Genre: Historical Fiction
Length: 336 pages
First Published: 2021
View in Goodreads
Buy on Amazon
In 1960s Harlem, Ray Carney has a reputation as an upstanding used furniture salesman. Although Carney strives to live up to what he knows he can be, times aren’t like they used to be, and he occasionally supplements his income with a side gig fencing items for the underworld of Harlem. When Carney’s cousin ropes him into being the fence for a heist gone wrong, Carney finds himself caught up with shady cops and local gangsters.
Whitehead is a gorgeous writer with a powerful command of visuals, but I have to admit, I struggled to get into his newest novel. The beginning moved so slowly I was tempted to quit, and just as it picked up (a heist, a murder!), the section ended and the story jumped two years ahead. However, I’m so glad I stuck with it because halfway through, I finally connected with Ray’s struggle to straddle moral and ethical lines as he deals with the good, the bad, and the ugly parts of 1960s Harlem.
From two-time Pulitzer Prize-winning author Colson Whitehead, a gloriously entertaining novel of heists, shakedowns, and rip-offs set in Harlem in the 1960s.
“Ray Carney was only slightly bent when it came to being crooked . . .”
To his customers and neighbors on 125th street, Carney is an upstanding salesman of reasonably priced furniture, making a decent life for himself and his family. He and his wife Elizabeth are expecting their second child, and if her parents on Striver’s Row don’t approve of him or their cramped apartment across from the subway tracks, it’s still home.
Few people know he descends from a line of uptown hoods and crooks, and that his façade of normalcy has more than a few cracks in it. Cracks that are getting bigger all the time.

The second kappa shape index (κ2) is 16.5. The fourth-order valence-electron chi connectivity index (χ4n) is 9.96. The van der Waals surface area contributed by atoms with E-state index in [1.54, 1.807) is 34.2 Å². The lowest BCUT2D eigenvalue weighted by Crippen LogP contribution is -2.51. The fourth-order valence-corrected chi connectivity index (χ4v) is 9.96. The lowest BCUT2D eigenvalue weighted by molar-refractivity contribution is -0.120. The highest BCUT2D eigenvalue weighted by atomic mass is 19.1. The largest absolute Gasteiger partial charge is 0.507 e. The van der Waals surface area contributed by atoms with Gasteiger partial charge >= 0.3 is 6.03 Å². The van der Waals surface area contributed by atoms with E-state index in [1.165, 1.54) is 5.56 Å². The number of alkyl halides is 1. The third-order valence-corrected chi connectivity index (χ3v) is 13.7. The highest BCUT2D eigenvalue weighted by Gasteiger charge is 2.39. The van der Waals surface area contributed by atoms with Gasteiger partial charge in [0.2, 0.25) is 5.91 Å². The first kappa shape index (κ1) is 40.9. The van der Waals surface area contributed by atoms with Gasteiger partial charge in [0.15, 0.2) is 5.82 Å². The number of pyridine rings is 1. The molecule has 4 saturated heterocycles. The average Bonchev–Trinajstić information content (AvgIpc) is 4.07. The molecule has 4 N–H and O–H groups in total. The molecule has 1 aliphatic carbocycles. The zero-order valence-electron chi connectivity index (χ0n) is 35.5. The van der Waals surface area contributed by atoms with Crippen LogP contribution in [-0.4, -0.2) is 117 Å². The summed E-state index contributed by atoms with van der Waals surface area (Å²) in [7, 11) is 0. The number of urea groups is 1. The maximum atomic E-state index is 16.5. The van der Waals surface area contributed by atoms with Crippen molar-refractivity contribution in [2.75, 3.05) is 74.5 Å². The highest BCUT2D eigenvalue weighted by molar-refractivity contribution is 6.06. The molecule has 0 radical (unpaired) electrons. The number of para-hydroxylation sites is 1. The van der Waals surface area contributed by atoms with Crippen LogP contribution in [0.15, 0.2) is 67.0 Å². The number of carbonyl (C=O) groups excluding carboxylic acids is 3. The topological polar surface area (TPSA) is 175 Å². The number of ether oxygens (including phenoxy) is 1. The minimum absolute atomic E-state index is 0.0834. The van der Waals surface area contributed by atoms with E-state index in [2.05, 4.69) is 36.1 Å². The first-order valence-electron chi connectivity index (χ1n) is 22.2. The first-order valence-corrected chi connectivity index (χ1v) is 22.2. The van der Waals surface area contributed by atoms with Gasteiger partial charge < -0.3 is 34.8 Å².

Cash is tight, especially with all those installment-plan sofas, so if his cousin Freddie occasionally drops off the odd ring or necklace, Ray doesn’t ask where it comes from. He knows a discreet jeweler downtown who doesn’t ask questions, either.
Then Freddie falls in with a crew who plan to rob the Hotel Theresa—the “Waldorf of Harlem”—and volunteers Ray’s services as the fence. The heist doesn’t go as planned; they rarely do. Now Ray has a new clientele, one made up of shady cops, vicious local gangsters, two-bit pornographers, and other assorted Harlem lowlifes.
Thus begins the internal tussle between Ray the striver and Ray the crook. As Ray navigates this double life, he begins to see who actually pulls the strings in Harlem. Can Ray avoid getting killed, save his cousin, and grab his share of the big score, all while maintaining his reputation as the go-to source for all your quality home furniture needs?
Harlem Shuffle‘s ingenious story plays out in a beautifully recreated New York City of the early 1960s. It’s a family saga masquerading as a crime novel, a hilarious morality play, a social novel about race and power, and ultimately a love letter to Harlem.
But mostly, it’s a joy to read, another dazzling novel from the Pulitzer Prize and National Book Award-winning Colson Whitehead.
About Colson Whitehead
Colson Whitehead is the author of a number of books, including Harlem Shuffle, The Nickel Boys, Sag Harbor, Crook Manifesto, and The Intuitionist. He won the Pulitzer Prize in 2016 for The Underground Railroad. He currently lives in New York City. Visit the author’s website →